One of Spain's greatest painters, and certainly the greatest of the modernists, is little known in England. Joaquín Sorolla was from Valencia, but worked all around Spain, seeking inspiration in the activities of its people, its regional festivities, and particularly, the light on its beaches. He also painted in Italy, France and the US, where he was very popular.
His paintings are full of light, life and movement (his father-in-law was a pioneer of photography and influenced the way he observed scenes). There is often an area of the painting that is more detailed than the rest and which stands out as the focus for that reason. His composition is very carefully structured but apparently effortless. The faces even of minor characters in his works contribute to the expression of the whole, reflecting their attitude to their in it, each having personality of its own. His portraits likewise are not of some bloke or some old dear sitting in a chair, but of unique individuals, perhaps of his invention, but people with life and feeling, and with something of interest to the viewer. Many of his paintings have one or more characters looking at the viewer, smiling, giggling, looking surprised, even nudging someone else and pointing, as though the painter were there in front of them.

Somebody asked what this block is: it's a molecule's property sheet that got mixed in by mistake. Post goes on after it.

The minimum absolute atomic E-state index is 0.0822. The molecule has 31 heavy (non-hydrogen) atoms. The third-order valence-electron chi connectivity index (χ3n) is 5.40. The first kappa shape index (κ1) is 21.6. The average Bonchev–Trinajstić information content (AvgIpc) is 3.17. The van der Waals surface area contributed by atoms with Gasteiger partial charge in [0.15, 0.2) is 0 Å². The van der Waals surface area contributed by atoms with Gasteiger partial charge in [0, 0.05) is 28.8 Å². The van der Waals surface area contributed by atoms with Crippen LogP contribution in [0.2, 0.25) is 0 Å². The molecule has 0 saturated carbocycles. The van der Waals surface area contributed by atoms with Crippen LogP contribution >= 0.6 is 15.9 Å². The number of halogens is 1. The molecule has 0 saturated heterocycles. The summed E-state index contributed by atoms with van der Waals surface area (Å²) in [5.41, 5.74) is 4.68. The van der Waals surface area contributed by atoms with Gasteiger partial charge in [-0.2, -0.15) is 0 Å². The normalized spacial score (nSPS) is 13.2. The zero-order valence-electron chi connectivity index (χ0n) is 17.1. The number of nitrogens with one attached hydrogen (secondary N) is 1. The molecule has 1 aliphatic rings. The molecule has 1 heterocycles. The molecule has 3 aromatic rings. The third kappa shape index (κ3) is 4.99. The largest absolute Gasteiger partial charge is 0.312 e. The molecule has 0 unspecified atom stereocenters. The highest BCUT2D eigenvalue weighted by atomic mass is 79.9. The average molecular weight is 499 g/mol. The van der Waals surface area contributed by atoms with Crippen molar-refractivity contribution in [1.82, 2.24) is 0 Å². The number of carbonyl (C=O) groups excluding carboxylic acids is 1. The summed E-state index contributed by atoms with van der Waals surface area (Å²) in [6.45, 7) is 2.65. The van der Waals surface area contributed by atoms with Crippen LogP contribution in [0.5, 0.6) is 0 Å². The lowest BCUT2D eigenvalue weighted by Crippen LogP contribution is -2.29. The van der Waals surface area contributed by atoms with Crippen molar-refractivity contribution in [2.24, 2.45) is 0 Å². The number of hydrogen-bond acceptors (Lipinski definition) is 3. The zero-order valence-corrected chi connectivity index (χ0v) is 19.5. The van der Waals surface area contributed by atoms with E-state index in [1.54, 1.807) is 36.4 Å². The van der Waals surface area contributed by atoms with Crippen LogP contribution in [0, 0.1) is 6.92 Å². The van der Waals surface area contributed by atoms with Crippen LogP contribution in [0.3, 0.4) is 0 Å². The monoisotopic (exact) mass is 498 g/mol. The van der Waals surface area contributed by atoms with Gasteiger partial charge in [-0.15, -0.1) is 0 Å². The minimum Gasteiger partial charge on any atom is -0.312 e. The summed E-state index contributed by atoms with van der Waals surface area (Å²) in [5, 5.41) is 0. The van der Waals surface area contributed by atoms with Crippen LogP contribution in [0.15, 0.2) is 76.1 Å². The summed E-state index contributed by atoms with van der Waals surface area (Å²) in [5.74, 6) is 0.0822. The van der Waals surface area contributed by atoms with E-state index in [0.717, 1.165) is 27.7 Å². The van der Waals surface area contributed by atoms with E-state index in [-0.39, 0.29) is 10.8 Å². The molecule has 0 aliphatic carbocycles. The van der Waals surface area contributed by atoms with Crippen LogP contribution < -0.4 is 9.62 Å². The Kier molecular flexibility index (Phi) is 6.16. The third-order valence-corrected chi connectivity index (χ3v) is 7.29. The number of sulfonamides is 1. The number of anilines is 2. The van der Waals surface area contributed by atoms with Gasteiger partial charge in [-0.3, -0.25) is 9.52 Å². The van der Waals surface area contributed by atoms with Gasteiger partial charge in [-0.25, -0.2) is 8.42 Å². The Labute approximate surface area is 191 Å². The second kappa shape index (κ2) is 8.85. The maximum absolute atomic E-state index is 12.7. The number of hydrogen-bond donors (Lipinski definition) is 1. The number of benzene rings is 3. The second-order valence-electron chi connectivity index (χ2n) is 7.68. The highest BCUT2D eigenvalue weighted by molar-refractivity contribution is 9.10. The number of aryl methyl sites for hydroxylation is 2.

There is currently an extensive exhibition of his work at the Prado, including many paintings never before shown in Spain. Mrs Hickory has long been a fan, so we ventured along. Take a look at him, in the flesh if you can. He was not one of the crowd, he was very definitely one of the greats.
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